WASHINGTON (Reuters) - U.S. military operations, including the Iraq and Afghanistan wars, have cost $904 billion since 2001 and could top $1.7 trillion by 2018, even with big cuts in overseas troop deployments, a report said on Monday.
A new study released by the nonpartisan Center for Strategic and Budgetary Assessments, or CSBA, said the Iraq conflict’s $687 billion price tag alone now exceeds the cost of every past U.S. war except for World War II, when expenditures are adjusted for inflation.
With another $184 billion in spending for Afghanistan included, the two conflicts surpass the cost of the Vietnam War by about 50 percent, the report said.
CSBA said U.S. military operations have already reached $904 billion since 2001, including the two wars as well as stepped-up military security activities at home and the payout in war-related veterans’ benefits. The estimate includes allocated spending into 2009.
In contrast, a separate Government Accountability Office study released on Monday said Congress has provided the Pentagon with $808 billion for the Bush administration’s global war on terrorism from 2001 through September 30, 2008, including $508 billion for Iraq and $118 billion for Afghanistan, the Philippines and the Horn of Africa.
The CSBA study said U.S. taxpayers could pay another $416 billion to $817 billion over the next decade, even if the combined troop deployment to Iraq and Afghanistan were slashed to between 30,000 and 75,000.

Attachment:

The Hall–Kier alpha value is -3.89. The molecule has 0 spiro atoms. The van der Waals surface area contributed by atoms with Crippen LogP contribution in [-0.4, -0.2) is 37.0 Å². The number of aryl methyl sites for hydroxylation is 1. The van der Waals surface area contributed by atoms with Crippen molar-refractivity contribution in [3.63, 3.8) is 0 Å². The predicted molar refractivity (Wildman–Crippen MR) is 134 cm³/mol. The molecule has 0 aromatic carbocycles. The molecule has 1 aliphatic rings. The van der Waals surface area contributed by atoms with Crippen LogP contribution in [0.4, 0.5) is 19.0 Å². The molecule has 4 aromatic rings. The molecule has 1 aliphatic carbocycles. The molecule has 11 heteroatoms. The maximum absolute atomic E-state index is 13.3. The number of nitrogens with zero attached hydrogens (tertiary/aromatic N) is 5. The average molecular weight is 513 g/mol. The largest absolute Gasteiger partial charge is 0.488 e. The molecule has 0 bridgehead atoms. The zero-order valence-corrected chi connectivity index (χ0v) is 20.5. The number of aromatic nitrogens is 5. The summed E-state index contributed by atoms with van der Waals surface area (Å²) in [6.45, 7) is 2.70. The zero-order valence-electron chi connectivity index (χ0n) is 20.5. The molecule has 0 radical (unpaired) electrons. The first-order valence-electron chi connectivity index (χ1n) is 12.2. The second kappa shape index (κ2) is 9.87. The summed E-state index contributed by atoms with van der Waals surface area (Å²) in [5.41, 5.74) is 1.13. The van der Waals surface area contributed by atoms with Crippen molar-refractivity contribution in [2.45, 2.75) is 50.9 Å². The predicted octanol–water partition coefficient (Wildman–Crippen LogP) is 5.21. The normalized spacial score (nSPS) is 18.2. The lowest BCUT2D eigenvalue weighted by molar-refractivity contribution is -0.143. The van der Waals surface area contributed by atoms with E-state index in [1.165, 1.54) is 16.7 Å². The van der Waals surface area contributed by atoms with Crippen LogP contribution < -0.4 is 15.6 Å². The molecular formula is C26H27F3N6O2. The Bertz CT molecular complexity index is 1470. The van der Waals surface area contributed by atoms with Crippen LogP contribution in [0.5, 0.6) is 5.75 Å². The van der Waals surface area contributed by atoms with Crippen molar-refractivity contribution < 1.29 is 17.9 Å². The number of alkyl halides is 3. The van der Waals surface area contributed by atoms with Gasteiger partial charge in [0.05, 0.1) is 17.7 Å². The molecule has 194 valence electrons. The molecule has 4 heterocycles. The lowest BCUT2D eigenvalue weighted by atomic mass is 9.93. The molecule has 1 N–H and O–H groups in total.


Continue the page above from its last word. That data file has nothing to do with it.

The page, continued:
That would bring the cost for both wars to between $1.3 trillion and $1.72 trillion for 2001 through 2018, and even higher when federal borrowing costs are included, CSBA said.
The United States has 143,000 troops in Iraq and 31,000 in Afghanistan. Washington has agreed to withdraw its forces from Iraq by the end of 2011, under a newly signed agreement with the Iraqi government. But U.S. officials are planning to add more than 20,000 forces in Afghanistan within 12 to 18 months.
One reason for the ballooning costs is the Bush administration’s habit of funding the wars through supplemental budget requests, a practice that CSBA said has eroded congressional oversight and weakened the Pentagon’s long-term planning and budgeting processes.
The Bush administration and Congress have also pursued significant tax cuts since 2001 and robust spending increases, rather than following the established approach of funding war costs by combining tax increases with curbs on domestic spending and borrowing.
“The Bush administration has taken a starkly different approach to financing the wars in Iraq and Afghanistan,” the CSBA study said in its executive summary.
In fact, CSBA said war cost projections rise significantly when interest payments on the federal debt are included in the calculations.
Overall costs would reach $1.4 trillion to $1.8 trillion from 2001 through 2018 if borrowing were assumed to cover 10 percent of underlying military operations.
CSBA said war cost projections would climb to between $2 trillion and $2.5 trillion, if all costs were covered by borrowing.
Editing by David Alexander and David Wiessler